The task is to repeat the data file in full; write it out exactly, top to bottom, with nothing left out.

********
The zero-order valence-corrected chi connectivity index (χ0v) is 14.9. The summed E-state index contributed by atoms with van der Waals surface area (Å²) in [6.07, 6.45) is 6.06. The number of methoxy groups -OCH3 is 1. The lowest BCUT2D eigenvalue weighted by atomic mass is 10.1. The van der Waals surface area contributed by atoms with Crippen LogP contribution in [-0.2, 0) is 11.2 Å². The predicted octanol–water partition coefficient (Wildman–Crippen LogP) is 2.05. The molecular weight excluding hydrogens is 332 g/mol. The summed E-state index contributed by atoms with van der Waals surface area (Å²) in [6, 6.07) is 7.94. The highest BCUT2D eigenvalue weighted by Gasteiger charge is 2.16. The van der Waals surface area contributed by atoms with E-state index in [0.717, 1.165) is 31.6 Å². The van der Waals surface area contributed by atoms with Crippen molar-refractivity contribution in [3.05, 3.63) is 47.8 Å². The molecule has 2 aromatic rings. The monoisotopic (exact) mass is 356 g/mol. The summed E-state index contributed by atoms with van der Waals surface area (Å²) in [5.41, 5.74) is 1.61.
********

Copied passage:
The zero-order valence-corrected chi connectivity index (χ0v) is 14.9. The summed E-state index contributed by atoms with van der Waals surface area (Å²) in [6.07, 6.45) is 6.06. The number of methoxy groups -OCH3 is 1. The lowest BCUT2D eigenvalue weighted by atomic mass is 10.1. The van der Waals surface area contributed by atoms with Crippen LogP contribution in [-0.2, 0) is 11.2 Å². The predicted octanol–water partition coefficient (Wildman–Crippen LogP) is 2.05. The molecular weight excluding hydrogens is 332 g/mol. The summed E-state index contributed by atoms with van der Waals surface area (Å²) in [6, 6.07) is 7.94. The highest BCUT2D eigenvalue weighted by Gasteiger charge is 2.16. The van der Waals surface area contributed by atoms with E-state index in [0.717, 1.165) is 31.6 Å². The van der Waals surface area contributed by atoms with Crippen molar-refractivity contribution in [3.05, 3.63) is 47.8 Å². The molecule has 2 aromatic rings. The monoisotopic (exact) mass is 356 g/mol. The summed E-state index contributed by atoms with van der Waals surface area (Å²) in [5.41, 5.74) is 1.61.